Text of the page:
• Notre Dame rested Brittany Bock and Kelsey Lysander, among others, in a 2-1 exhibition loss to Virginia, according to The South Bend Tribune.

• The Tuscaloosa News checks in on Alabama's exhibition romp against Jackson State, including a quick start for Victoria Frederick as she looks to avoid a sophomore slump.

Boston College freshman shines

STORRS, Conn. -- No. 11 Connecticut 2, No. 14 Boston College 1 (exhibition)

Goals: Sarah Stanczyk, Connecticut (39th minute); Elise Fugowski, Connecticut (43rd minute); Julia Bouchelle, Boston College (69th minute).

The last time these former Big East rivals met, Connecticut upset its northern neighbor in Chestnut Hill, Mass., in the first round of last year's NCAA tournament. Sunday's exhibition in Storrs didn't have the same stakes or the same crispness of play, but by the time the referee approached Boston College's bench late in the first half to discuss things, the game had already looked more physical than a typical preseason exhibition.

The Eagles came up on the short end of the scoreboard, but Julia Bouchelle, Alaina Beyar, Alyssa Pember and Jillian Mastroianni, all members of a vaunted freshman class ranked among the best in the nation, looked the part of prized recruits.

Physically unimposing at a willowy 5-foot-5, Bouchelle still stood out from the get-go in the midfield, making a number of poised reads and, just as importantly, following them up with precise passes to the feet of teammates during her team's otherwise lackluster opening half.

And when the ball found its way to her feet in front of an open net following a rebound off the post in the second half, she calmly waited half a beat to settle a high bounce and then drove the ball home. "She was fantastic," coach Alison Kulik said. "The way she played today is indicative of her whole preseason. We've been looking for a No. 10, an attacking center midfielder that can dictate the flow of the game but also finish and set people up. That's what she was brought in to do, and I think she's prepared to do and ready to do it."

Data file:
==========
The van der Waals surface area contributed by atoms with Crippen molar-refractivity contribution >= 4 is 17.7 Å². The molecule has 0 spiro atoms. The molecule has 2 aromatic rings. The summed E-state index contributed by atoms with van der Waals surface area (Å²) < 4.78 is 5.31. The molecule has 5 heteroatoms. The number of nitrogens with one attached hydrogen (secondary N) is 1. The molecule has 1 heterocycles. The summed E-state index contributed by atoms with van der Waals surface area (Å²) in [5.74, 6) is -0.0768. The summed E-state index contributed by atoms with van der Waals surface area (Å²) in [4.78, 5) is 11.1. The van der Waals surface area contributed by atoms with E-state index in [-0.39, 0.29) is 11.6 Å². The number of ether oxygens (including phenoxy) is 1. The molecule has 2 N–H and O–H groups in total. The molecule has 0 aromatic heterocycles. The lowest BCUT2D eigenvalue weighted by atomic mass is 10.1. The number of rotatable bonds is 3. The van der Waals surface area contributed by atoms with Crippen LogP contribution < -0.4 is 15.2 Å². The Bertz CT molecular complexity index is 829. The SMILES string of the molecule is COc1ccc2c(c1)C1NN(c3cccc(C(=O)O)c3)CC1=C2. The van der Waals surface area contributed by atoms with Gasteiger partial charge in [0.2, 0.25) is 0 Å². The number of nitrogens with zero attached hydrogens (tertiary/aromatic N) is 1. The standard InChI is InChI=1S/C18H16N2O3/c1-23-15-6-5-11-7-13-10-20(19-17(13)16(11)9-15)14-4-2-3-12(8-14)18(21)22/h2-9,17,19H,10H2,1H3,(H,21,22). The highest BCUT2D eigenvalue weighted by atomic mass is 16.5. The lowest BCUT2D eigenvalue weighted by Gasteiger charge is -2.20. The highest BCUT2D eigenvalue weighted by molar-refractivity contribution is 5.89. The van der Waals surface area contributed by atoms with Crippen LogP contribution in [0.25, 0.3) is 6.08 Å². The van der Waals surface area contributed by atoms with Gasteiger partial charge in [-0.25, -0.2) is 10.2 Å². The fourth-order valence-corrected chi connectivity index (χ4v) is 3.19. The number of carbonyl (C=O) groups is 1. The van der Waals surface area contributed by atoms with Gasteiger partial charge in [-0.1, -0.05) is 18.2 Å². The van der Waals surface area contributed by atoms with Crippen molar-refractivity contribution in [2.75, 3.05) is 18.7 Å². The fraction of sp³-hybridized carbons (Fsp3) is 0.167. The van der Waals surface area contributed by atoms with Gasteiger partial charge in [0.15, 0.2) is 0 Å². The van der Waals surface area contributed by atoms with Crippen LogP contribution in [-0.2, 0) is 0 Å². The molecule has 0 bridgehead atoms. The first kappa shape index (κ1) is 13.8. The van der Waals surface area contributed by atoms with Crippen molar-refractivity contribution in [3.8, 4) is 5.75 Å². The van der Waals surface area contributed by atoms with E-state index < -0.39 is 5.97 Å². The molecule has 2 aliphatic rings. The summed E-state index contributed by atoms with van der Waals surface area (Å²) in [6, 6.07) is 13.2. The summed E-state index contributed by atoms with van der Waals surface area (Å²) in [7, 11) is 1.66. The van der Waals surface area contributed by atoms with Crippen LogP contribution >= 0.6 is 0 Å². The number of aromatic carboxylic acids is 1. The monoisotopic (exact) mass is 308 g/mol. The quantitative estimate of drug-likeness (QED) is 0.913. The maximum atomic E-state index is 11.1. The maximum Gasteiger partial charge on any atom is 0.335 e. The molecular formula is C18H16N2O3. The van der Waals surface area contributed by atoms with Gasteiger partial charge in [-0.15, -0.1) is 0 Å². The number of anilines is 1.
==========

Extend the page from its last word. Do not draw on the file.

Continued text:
In addition to the promising freshmen, Boston College has most of its roster back from last season, but the Eagles need to start converting their collective talent into goals. Sunday's effort, especially during an aggressive second half, offered hope for just that. And yet after scoring just once in 110 minutes (the teams agreed to play two additional 10-minute periods after regulation), Kulik acknowledged it's still a work in progress. "We've been really dynamic [in preseason], looking like a much more dangerous team for sure," Kulik said. "I don't think we did a good enough job putting the ball away today to prove that, because at the end of the day, the score line is the score line. You outshoot someone by 15 shots in a half, and it really doesn't matter. But I do feel really good from our preseason at our ability to be more dynamic and dangerous around goal."

Graham Hays covers college sports for espnW, including softball and soccer. Hays began with ESPN in 1999.